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Two-thirds of Scottish football fans want an end to controversial modern craze



IF you watch any continental football this weekend, there’s a high chance you’ll see it take centre stage at some point.

And no, it’s not VAR


A flare thrown onto the pitch by a Celtic fan during a game against MotherwellCredit: Kenny Ramsay
Rangers fans with pyro during their match against Hibs


Rangers fans with pyro during their match against HibsCredit: Getty

Pyrotechnics play a big part in creating a unique atmosphere at many stadiums across the world.

If you turn on your TV to catch a game in France, Germany or Italy over the next few days, smoke will fill your screen.

Fans in those countries and perhaps even more so in Eastern Europe have been using pyro as part of their matchday experience for decades.

The flare phenomenon has grown in recent years but in Scotland the craze is relatively new.

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But a survey by the Scottish Football Supporters’ Association (SFSA) has revealed that two-thirds of punters want to see it BANNED.

The SFSA is calling on the government, the SFA and the SPFL to clamp down heavily on the use of pyrotechnics in Scottish football.

A number of serious incidents have occurred at stadiums this season, most notably when a 10-year-old Dundee fan was scarred during a recent match against St Johnstone.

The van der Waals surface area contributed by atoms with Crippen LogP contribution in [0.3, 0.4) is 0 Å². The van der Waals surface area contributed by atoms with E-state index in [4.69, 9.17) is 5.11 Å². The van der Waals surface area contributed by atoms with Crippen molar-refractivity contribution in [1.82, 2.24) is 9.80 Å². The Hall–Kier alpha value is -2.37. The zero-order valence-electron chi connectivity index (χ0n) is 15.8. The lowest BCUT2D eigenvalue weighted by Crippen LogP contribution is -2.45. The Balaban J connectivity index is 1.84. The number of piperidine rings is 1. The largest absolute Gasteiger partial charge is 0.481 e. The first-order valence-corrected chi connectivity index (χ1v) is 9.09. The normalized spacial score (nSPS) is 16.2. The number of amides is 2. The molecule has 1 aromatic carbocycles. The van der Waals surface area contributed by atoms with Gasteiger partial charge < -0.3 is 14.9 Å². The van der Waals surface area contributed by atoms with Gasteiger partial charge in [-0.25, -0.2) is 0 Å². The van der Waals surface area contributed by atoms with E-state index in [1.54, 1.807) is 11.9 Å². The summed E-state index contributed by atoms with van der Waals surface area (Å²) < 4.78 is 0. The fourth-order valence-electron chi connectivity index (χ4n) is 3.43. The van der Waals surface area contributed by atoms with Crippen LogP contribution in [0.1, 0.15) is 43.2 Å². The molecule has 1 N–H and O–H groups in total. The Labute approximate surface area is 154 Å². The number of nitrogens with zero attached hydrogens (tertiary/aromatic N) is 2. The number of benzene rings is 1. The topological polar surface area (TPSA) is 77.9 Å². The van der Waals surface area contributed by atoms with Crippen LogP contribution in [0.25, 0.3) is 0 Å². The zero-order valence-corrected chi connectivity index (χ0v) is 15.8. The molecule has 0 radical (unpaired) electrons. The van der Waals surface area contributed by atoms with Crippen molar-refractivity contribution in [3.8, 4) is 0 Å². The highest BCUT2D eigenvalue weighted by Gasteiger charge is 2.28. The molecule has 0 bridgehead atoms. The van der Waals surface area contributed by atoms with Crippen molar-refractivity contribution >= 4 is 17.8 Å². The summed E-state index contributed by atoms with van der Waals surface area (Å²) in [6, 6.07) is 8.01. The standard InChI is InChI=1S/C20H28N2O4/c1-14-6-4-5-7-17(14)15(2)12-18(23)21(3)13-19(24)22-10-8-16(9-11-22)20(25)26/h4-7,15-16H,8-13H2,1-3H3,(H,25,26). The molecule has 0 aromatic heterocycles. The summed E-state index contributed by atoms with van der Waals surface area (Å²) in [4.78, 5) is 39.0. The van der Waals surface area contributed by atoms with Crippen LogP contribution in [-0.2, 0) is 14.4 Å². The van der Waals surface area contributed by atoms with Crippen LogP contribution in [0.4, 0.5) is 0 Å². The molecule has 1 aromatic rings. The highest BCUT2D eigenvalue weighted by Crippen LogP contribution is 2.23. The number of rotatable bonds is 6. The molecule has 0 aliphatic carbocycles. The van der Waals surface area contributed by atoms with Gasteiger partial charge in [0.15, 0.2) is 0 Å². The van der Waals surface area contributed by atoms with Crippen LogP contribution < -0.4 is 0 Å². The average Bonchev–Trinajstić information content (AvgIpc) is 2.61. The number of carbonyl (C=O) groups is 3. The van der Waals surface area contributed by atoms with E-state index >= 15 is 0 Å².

The SFA is now warning that it won’t be long before someone is killed if the new law around pyrotechnics is not enforced properly.

A a statement from the fans’ group said: “It is only by luck that no-one has been even more seriously hurt or indeed lost their life,”

“Those old enough to remember the Bradford disaster (in 1985) will recall that it was caused by a lit cigarette.

Scottish Premiership side’s ultras defy club bosses and authorities’ pyro crackdown with fresh major display at away match

“Millions of cigarettes had been smoked up to that point in football grounds, but it only took one to kill 56 and injure a further 265.

“Proponents of pyros will tell us that modern grounds are made of concrete and won’t burn, but human beings burn easily at low temperatures (just above 44C for the skin to start to burn) – as do their clothes and, moreover, there are many old stands in Scotland that are still made of wood, while plastic burns at a temperature far less than that of the so-called safe (500C) pyros.”

The SFSA claims 65 percent of supporters believe the use of pyrotechnics at matches detracts from the overall spectator experience.

“In our view, the case against pyros is overwhelming.

“While we acknowledge that a minority of (mainly young, almost exclusively male) fans find excitement in their use, the dangers are simply not worth the risk.

“Consequently, it is incumbent on the SFA, the SPFL and all the clubs to enforce the law in the same way they do for cigarette smoking, racist or other discriminatory remarks.

“If they don’t then there is a grim inevitability that one day in the future someone will die as a result of illegal pyrotechnics at a football match.”

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